Wednesday, 18 February 2009

Blog 2

Artist, Pirate or business man?

We were given an article from The Guardian to read by Robert Hughes (Austrailian art critic), it was meant to be his explanation as to why he's taken a stand against Damien Hirst's work, and an art world where prices bear no relation to talent. Infact, what Hughes wrote was a scornful, one sided, extremely opinionated attack on Hirst's work and his fans.

First of all, Hughes calls Hirst a "pirate", now to me, a pirate is someone who robs from ships. Or, I suppose, you could see it from a copyright sense but as far as I am aware, Hirst hasn't stolen any ideas (only in the idea recycling way that every other creative does). Perhaps others have had similar ideas but spent so long dithering over whether to do it or not that Hirst has had his own idea and actually produced it.

He then goes on to call Hirst buyers "dumb (indeed, the dummer the better)" and says that "...the presence of a Hirst in a collection is a sure sign of dullness of taste." I know Hughes is a big world renowned acclaimed art critic, but who is he to say what taste should people have? Those comments even go beyond attacking Hirst and onto his fans and followers.

Hughes then goes onto call some of Hirst's works "pointless", "Simple-minded" and "sensationalist". These are really derogatory comments to publicly say about anyones work and I think there are alot of people that would argue against this. He says this is what his work is like, as though it is fact but infact he is just forcing his negative opinions upon us.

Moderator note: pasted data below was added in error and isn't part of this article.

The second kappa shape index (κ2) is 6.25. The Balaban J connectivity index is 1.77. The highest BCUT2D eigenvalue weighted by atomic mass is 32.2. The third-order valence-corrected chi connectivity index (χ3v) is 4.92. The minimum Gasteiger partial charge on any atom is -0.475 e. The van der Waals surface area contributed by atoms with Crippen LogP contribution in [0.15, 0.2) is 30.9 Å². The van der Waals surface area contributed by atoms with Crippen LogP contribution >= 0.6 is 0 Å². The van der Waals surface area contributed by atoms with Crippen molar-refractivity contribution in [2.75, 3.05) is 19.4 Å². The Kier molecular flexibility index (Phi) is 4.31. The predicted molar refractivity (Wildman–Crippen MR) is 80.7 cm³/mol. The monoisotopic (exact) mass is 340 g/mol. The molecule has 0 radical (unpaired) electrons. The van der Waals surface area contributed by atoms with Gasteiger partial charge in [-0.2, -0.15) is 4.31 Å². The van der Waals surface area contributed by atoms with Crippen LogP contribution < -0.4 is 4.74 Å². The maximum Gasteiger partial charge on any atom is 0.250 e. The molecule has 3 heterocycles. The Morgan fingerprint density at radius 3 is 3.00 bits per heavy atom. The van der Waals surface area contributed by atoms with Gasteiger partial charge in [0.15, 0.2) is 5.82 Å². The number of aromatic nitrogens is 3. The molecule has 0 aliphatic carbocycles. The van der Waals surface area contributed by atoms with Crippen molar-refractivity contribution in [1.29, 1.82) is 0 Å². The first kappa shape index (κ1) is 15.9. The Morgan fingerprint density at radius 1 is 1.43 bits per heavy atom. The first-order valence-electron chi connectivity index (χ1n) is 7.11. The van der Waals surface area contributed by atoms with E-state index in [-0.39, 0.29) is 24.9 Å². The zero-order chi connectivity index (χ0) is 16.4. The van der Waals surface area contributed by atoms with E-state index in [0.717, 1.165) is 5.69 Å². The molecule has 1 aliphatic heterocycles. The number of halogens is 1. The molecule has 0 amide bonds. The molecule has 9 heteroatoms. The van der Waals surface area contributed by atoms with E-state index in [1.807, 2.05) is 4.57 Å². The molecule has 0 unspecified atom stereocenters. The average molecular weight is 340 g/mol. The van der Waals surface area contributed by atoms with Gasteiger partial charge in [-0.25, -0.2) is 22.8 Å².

The majority of this article is attacking Hirst's work "The Physical Impossibility of Death in the Mind of Someone Living". I don't think this title is "pretentious" as Hughes suggests, I'd say the majority of people in the world have not seen a dead anything physically infront of them, nevermind a shark, and I guess this is why so many are drawn to this concept. I agree that the alleged $12m that was parted with for the decaying formaldahyde covered shark is a little steep but surely that's the buyers decision?! In my opinion, if this person liked the idea so much, they should've bought Hirst's original sketches, but maybe they have more money than sense?

"It might have had a little more point if Hirst had caught it himself". So what if he didn't catch the shark himself? It's still his work, nobody ever complains that a film or book or fashion show wasn't made by only one person, some things need more hands and heads to work on it. think of all the self-portrait photography in the world, even they need creative input of more than one peron for it to work.

Finally, I noticed Hughes mocking this work too "...a housefly is a ravening murderous beast. Maybe Hirst should pickle one, and throw in a magnifying glass or two." Is this pure contempt of Hirst or envy??

Whilst I agree with alot of Hughes' points and I myself am not a massive fan of Hirsts' work, I can see why people are. In my opinion, I think he is a better businessman than artist (many would disagree with me). I suppose the point of us reading this article is to see how not to critically analyse. In order to critisize properly we need to demonstrate that we know all of the facts, and think logically and rationally about our opinions and not fall inot a full blown rant.

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